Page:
London Trial

The Boston Globe has one of the more detailed articles on the London trial against Random House.

According to the Globe article, Random House lawyer John Baldwin, "said many important themes of "The Holy Blood and the Holy Grail" did not feature in "The Da Vinci Code," particularly the idea that a secretive order called the Priory of Sion exists and seeks to restore descendants of Jesus Christ to the thrones of Europe.

"Baldwin said this was a 'massive point' in the earlier book but was not stressed by Brown.

Interestingly enough, the Random House lawyers in my case are stressing similarities like this from HBHG in order to divert attention away from the similarities with my own works.

It seems clear that Random House intends to further misrepresent things from one court to another in hopes that no one is watching what's happening on the other side of the Atlantic.

Monday, February 27, 2006

Presenting Fiction as Fact

The James Frey (A Million Little Pieces) case shows how Random House/Doubleday benefits when fiction is misrepresented as fact. Not surprisingly, their lawyers have done the same thing in their lawsuit they brought against me.

One substantial reason I was denied a trial at the District Court level, is that Random House presented "faux history" as real history (something that is at issue in the London case as well.) History is not protectible, but fictional expression of history is. Many of the fictional "faux history" aspects of The Da Vinci Code first appeared in my works.

The judge in my case, however, mistook my fictional creations about history as real history and filtered those out those as not protected.

But the Random House lawyers persisted in their response to my appeals brief. On page 17 of their filing, they write,

"The Gnostics were early dissidents from the dominant branch of Christianity and their beliefs were excluded from the New Testament commissioned by Constantine, which bears close relation to the New Testament of today. (A-116,A-378)."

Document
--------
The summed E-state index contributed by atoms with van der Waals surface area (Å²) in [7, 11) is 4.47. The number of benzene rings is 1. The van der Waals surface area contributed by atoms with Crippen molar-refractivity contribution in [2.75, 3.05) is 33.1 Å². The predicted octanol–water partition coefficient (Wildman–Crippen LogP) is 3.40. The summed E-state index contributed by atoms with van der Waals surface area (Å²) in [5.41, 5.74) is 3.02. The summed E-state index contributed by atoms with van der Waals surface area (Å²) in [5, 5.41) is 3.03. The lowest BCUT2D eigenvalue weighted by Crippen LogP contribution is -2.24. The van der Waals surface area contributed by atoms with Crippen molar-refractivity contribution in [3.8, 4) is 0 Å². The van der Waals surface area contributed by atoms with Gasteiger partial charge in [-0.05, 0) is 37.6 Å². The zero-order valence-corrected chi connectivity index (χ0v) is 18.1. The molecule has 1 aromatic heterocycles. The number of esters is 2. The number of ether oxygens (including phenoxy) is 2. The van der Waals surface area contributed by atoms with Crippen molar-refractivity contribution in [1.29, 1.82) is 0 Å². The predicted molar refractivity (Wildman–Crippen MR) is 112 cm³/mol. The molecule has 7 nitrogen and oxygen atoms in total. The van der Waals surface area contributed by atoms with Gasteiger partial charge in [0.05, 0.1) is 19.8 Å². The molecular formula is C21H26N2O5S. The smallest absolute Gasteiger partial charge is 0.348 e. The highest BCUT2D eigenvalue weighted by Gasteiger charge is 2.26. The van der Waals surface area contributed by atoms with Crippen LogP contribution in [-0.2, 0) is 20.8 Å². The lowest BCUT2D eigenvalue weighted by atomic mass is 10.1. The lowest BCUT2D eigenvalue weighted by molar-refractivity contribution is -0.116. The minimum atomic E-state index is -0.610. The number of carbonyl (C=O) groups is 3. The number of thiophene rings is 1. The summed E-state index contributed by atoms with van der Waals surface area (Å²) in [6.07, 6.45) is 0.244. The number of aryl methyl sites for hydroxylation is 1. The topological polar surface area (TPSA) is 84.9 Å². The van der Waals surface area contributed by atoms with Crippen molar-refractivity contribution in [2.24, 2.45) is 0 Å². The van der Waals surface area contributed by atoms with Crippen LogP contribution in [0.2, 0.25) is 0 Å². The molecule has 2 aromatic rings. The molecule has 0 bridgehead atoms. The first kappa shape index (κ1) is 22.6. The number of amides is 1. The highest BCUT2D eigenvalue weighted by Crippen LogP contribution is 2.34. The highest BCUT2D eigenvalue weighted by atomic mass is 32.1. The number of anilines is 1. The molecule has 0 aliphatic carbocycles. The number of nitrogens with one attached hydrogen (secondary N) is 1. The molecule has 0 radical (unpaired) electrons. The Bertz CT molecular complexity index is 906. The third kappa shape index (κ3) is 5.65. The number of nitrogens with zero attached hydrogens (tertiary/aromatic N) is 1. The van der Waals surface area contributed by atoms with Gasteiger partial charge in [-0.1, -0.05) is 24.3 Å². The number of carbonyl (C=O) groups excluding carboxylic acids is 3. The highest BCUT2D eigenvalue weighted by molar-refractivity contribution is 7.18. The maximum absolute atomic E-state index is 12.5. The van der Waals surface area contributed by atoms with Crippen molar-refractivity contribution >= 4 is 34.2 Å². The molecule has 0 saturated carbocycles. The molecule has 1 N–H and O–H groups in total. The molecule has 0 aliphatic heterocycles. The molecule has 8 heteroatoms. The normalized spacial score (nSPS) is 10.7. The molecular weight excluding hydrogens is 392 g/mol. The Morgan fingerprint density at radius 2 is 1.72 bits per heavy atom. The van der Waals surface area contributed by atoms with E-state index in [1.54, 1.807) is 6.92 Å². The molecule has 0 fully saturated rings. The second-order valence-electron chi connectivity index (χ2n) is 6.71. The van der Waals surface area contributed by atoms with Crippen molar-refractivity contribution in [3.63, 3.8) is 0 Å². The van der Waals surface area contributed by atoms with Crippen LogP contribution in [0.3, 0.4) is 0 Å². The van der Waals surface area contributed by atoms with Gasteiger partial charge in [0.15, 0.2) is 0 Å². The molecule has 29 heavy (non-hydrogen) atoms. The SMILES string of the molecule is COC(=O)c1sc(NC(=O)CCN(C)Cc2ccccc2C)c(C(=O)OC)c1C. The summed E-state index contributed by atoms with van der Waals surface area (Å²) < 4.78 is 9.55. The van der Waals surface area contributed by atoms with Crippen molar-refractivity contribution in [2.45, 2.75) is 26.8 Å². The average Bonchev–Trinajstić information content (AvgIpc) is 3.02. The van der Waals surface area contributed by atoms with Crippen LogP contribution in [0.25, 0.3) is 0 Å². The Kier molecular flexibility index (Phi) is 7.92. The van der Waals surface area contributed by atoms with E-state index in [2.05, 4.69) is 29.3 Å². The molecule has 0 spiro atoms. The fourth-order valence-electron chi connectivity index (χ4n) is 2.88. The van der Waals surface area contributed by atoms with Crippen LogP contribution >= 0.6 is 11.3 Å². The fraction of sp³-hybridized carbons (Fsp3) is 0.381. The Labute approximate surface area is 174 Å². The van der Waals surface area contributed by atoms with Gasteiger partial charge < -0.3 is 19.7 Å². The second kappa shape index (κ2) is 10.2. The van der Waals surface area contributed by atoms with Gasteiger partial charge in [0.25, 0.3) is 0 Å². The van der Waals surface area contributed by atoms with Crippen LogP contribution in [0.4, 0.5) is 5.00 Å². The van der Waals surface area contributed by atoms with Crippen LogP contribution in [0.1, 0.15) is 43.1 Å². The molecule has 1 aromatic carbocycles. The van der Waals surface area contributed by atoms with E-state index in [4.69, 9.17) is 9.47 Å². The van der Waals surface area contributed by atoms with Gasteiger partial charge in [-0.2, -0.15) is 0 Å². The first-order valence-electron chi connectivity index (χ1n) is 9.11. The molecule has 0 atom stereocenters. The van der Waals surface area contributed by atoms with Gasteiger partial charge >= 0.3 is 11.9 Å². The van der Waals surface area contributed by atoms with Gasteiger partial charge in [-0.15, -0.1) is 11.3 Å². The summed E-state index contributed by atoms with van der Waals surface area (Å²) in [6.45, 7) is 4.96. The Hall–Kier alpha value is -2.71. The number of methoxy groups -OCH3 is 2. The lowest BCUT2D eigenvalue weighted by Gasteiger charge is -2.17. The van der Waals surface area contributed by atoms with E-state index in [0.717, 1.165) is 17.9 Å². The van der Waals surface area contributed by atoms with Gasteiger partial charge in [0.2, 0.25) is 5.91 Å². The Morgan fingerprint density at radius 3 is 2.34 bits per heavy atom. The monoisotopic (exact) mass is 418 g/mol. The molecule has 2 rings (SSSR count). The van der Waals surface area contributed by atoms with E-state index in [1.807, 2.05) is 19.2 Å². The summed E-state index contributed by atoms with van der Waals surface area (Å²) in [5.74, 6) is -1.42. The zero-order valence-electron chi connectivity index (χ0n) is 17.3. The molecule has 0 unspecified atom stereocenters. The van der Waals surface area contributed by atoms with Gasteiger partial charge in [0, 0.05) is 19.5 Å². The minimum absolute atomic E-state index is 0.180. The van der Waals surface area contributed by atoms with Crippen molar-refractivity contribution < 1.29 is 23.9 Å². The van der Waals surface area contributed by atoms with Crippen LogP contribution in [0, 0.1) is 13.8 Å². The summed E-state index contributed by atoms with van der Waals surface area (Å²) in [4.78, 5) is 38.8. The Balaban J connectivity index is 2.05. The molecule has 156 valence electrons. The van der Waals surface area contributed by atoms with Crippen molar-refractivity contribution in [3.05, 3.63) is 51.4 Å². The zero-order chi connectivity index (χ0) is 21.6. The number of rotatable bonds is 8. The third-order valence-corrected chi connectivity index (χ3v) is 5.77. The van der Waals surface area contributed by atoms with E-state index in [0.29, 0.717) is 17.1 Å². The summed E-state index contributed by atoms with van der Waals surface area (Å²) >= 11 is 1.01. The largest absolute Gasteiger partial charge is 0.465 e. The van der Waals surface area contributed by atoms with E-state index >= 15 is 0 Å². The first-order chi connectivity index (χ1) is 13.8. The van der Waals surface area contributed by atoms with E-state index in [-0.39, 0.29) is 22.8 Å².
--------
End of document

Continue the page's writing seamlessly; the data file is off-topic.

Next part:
The lawyers are presenting that statement as FACT ... just as it was presented as FACT in The Da Vinci Code.

But either the lawyers don't know their history or they're deliberately presenting the court with fiction as fact -- because that is not history at all.

One of the best sources on just what is a fact is Truth and Fiction in The Da Vinci Code : A Historian Reveals What We Really Know about Jesus, Mary Magdalene, and Constantine by professor Bart D. Ehrman. In that work, Ehrman debunks that fictional fact.

Ehrman's discussion of this can be found in a number of places, primarily Chapter Four. One of those is page 81.

The point of this is to offer an example (there are many) of how presenting fiction -- especially stolen fiction -- as fact can be very profitable and (in my case) to make sure that justice is not done.

London Trial Against Random House, Brown Starts

In a testiment to the English judicial system, and whether or not the authors of Holy Blood, Holy Grail prevail, at least they got an opportunity to have the facts heard in court rather than being covered-up and stonewalled as has happened here.

Trial coverage here.

Saturday, February 18, 2006

How Lawyer Manipulation of the Court Process Can Thwart Justice

At The Da Vinci Legacy website, I have just posted my reply, to the Random House Response,to my Appeals Brief.

As I was doing so, I ran across one of my attorneys' explanation as to why we were not able to reply to ALL of the issues in the Random House brief.

"By way of explanation, there is a 7,000 word limit." He explained.

Thus, here is a classic example of how lawyering can bias the process: Random House threw in every possible issue they could -- even when we had already responded to those issues in the trial briefs and even when out responses clearly showed that they had intentionally misrepresented the facts.

But because there is a limit on the size of our reply, we were unable to respond to every issue raised and were not allowed to address any issue to its appropriate extent.

So despite the fact that my affidavits and declarations are the only SWORN testimony in the entire proceeding, the manipulation of the process prevented us from making a full and complete reply. This is yet another way that justice can be thwarted by "good lawyering."

Sure, it's legal, but it's also sleazy and thwarts the even-handed administration of justice. But attorneys for Random House and Sony have been doing that all along, so it's not surprising.

As we have seen, they both realize that they cannot win on the facts. Thus they must do everything possible to prevent a trial.